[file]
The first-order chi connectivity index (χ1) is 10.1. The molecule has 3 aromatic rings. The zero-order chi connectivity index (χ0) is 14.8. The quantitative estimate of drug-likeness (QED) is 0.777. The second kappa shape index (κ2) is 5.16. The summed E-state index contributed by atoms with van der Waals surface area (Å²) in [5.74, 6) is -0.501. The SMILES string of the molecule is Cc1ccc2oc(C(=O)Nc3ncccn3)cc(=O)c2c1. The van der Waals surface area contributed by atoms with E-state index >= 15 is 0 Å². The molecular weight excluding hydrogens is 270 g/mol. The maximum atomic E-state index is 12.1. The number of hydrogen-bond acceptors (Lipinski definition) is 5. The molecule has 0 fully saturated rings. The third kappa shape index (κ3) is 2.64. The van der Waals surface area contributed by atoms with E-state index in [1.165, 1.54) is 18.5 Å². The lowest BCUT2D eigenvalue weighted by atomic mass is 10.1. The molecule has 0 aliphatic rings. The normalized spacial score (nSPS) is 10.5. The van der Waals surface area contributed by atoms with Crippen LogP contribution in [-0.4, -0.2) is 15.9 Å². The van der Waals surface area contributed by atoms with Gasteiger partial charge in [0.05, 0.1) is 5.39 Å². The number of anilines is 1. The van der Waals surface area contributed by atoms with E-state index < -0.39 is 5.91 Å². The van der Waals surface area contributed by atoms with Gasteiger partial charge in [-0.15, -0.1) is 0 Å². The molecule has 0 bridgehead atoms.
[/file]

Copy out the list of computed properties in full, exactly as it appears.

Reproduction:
The first-order chi connectivity index (χ1) is 10.1. The molecule has 3 aromatic rings. The zero-order chi connectivity index (χ0) is 14.8. The quantitative estimate of drug-likeness (QED) is 0.777. The second kappa shape index (κ2) is 5.16. The summed E-state index contributed by atoms with van der Waals surface area (Å²) in [5.74, 6) is -0.501. The SMILES string of the molecule is Cc1ccc2oc(C(=O)Nc3ncccn3)cc(=O)c2c1. The van der Waals surface area contributed by atoms with E-state index >= 15 is 0 Å². The molecular weight excluding hydrogens is 270 g/mol. The maximum atomic E-state index is 12.1. The number of hydrogen-bond acceptors (Lipinski definition) is 5. The molecule has 0 fully saturated rings. The third kappa shape index (κ3) is 2.64. The van der Waals surface area contributed by atoms with E-state index in [1.165, 1.54) is 18.5 Å². The lowest BCUT2D eigenvalue weighted by atomic mass is 10.1. The molecule has 0 aliphatic rings. The normalized spacial score (nSPS) is 10.5. The van der Waals surface area contributed by atoms with Crippen LogP contribution in [-0.4, -0.2) is 15.9 Å². The van der Waals surface area contributed by atoms with Gasteiger partial charge in [0.05, 0.1) is 5.39 Å². The number of anilines is 1. The van der Waals surface area contributed by atoms with E-state index < -0.39 is 5.91 Å². The van der Waals surface area contributed by atoms with Gasteiger partial charge in [-0.15, -0.1) is 0 Å². The molecule has 0 bridgehead atoms.